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New vaping numbers in Utah paint a troubling picture, health officials say

Photo: Nam Y. Huh, Associated Press

SALT LAKE CITY, Utah — New vaping numbers, released weekly by the Utah Department of Health, show ongoing concerns related to vaping or e-cigarette use aren’t going away. In fact, the statistics paint a troubling picture, both at the state and the national level.

The Centers for Disease Control confirmed at least 15 people have died in the U.S. connected to vaping, while numbers released by the state Department of Health show the issue is getting worse in Utah.

So far, Utah health officials say there are 71 confirmed cases of vaping-related lung disease in the state. It’s an increase¬†of more than 20 cases from the previous week.

Officials with the department are focused on identifying the key chemical component that is responsible for widespread lung injury. They can’t say for sure yet what exactly is behind the spread of illness. However, health officials say they feel like they’re on the verge of a breakthrough.

“We believe this is being driven by THC vaping,” explained lead investigator with the department, Keegan McCaffrey. “So vaping THC cartridges that have been purchased illegally.”

THC, or tetrahydrocannabinol, is the main psychoactive compound in marijuana — in other words, it’s the chemical believed to give marijuana users their “high.”

McCaffrey believes self-reporting statistics locally help to credit the notion that lung disease cases nationwide may be linked to vaping THC.

“6% of the cases we’ve seen have self-reported only vaping nicotine,” said McCaffrey. “That’s compared to 36% of cases that have reported only vaping THC.”

With that in mind, a majority of vapers are actually using both, McCaffrey said.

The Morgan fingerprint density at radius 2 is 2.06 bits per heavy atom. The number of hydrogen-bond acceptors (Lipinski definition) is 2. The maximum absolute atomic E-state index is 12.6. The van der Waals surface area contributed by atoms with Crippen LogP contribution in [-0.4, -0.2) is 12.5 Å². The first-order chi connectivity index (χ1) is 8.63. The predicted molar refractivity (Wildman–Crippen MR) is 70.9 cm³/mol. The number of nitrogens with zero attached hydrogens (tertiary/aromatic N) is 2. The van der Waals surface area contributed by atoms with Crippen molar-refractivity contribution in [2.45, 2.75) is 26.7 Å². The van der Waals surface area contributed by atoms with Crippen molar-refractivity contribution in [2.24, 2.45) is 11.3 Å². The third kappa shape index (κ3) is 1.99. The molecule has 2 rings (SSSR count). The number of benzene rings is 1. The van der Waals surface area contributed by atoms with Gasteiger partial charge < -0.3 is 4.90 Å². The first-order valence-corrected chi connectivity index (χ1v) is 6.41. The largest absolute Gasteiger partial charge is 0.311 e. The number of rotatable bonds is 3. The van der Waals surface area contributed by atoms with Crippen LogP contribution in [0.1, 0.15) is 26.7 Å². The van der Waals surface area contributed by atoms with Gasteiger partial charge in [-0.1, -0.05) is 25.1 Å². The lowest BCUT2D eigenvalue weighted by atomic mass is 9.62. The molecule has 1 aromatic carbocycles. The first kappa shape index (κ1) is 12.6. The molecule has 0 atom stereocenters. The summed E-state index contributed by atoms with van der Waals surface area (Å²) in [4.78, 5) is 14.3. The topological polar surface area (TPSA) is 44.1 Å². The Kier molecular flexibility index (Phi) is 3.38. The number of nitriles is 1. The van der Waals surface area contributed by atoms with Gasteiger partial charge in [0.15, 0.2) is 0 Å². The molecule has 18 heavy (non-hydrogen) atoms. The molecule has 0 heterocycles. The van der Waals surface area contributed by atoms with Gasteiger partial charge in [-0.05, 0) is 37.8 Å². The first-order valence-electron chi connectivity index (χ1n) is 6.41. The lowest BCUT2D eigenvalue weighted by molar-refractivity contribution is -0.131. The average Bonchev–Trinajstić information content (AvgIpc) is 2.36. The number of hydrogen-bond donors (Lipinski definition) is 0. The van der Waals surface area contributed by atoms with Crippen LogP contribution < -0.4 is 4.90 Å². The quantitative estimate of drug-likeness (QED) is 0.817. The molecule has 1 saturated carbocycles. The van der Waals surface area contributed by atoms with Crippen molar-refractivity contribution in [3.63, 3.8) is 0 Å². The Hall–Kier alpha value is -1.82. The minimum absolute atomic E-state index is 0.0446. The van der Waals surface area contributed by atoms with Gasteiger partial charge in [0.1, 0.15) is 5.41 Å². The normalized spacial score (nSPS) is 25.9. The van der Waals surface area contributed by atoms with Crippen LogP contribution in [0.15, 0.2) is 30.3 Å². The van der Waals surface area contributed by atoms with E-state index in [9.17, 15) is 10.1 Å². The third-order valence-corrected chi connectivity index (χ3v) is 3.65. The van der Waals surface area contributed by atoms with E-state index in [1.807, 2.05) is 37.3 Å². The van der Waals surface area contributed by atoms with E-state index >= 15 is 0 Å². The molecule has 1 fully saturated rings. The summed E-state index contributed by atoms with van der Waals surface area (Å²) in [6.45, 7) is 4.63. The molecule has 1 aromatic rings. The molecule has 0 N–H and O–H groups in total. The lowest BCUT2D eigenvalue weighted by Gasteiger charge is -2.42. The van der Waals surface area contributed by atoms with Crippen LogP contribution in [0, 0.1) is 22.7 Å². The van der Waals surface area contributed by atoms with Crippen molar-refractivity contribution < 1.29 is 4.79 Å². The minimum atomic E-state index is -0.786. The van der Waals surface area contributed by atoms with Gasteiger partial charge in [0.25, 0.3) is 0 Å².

“58% of our cases have vaped both nicotine and THC,” he added.

The investigative team has identified THC cartridges as the biggest concern right now.

“We know these are unregulated, we know they’re illegal, and we know they are being cut and tampered with,” McCaffrey said.

Even with the health department identifying a major concern, it could take some significant time to officially sort out the chemical responsible for so many health problems. For example, when the health department tested cartridges of both nicotine and THC earlier this month, the nicotine cartridges contained nicotine and no unexpected substances. 90% of the tested THC cartridges were “cut” with Vitamin E acetate.

“I think it could be months before we learn what is the actual chemical causing these injuries,” McCaffrey said.

The health department advised people not to vape THC cartridges until they are able to learn more about the causes and long-term effects.

People who get sick experience a range of symptoms including coughing, chest pain and fatigue. The Utah health department says about 94% of patients with the lung disease needed to be placed in a hospital. Some of those needed ventilator assistance to breathe.